Skip to main content

Pakistan declines to join Saudi Arabia's anti-Iran alliance

Pakistani Prime Minister Nawaz Sharif has rejected, at least for now, Saudi Arabia's entreaties for Pakistani troops to help guard the Saudi border with northern Yemen, controlled by Iranian-backed Houthi Shiite forces.
Pakistani Prime Minister Nawaz Sharif attends the closing session of 18th South Asian Association for Regional Cooperation (SAARC) summit in Kathmandu November 27, 2014. A brief meeting between India's Prime Minister Narendra Modi and his Pakistani counterpart appears to have salvaged a summit of South Asian leaders, with all eight countries clinching a last-minute deal to create a regional electricity grid.
 REUTERS/Niranjan Shrestha/Pool (NEPAL - Tags: POLITICS) - RTR4FUCN

Saudi Arabia's campaign to build a broad Sunni alliance to contain Iran has apparently suffered at least a setback from Pakistan. Islamabad has opted, at least for now, to avoid becoming entangled in the sectarian cold war between Riyadh and Tehran.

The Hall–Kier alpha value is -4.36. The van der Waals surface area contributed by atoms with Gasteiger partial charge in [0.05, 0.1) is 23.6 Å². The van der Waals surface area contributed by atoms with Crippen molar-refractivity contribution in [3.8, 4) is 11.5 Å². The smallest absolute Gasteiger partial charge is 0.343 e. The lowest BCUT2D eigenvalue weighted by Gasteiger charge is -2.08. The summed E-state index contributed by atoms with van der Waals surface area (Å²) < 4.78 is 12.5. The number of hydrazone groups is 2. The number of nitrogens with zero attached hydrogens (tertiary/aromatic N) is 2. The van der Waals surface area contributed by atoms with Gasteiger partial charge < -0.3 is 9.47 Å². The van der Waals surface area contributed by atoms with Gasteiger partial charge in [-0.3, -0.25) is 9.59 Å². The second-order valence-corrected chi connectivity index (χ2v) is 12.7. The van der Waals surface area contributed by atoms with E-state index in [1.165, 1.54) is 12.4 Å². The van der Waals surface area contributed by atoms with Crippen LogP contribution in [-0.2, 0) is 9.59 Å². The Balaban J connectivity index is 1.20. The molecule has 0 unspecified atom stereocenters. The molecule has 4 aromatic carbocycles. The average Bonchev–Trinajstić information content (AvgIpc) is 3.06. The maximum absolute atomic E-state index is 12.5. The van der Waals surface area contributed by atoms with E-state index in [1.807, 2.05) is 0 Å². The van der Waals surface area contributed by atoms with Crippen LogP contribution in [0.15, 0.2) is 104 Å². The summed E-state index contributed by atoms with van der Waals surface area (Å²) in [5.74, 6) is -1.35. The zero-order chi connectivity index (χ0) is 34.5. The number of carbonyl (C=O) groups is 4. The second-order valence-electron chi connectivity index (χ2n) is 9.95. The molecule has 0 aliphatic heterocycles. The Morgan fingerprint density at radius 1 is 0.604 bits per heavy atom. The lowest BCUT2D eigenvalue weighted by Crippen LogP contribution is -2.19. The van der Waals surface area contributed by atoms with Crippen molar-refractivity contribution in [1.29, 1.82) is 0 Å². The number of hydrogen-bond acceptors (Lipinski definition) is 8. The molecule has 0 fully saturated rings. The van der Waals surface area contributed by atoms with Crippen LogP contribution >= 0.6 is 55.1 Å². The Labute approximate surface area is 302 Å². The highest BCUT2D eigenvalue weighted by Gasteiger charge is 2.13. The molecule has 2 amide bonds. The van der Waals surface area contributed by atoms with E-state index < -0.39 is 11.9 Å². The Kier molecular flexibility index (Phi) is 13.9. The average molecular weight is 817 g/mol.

Earlier this month, Pakistani Prime Minister Nawaz Sharif was invited to the kingdom for urgent talks with King Salman bin Abdul-Aziz Al Saud and his advisers. The king met Sharif at the airport to underscore the importance of the talks. The main topic was Iranian aggression in the Arab world and the impending deadline for the P5+1 negotiations on Iran's nuclear project. The king wanted firm assurances from Sharif that Pakistan would align itself with Saudi Arabia and its Sunni Arab allies against Iran, especially in the proxy war now underway in Yemen.

Access the Middle East news and analysis you can trust

Join our community of Middle East readers to experience all of Al-Monitor, including 24/7 news, analyses, memos, reports and newsletters.

Subscribe

Only $100 for annual access.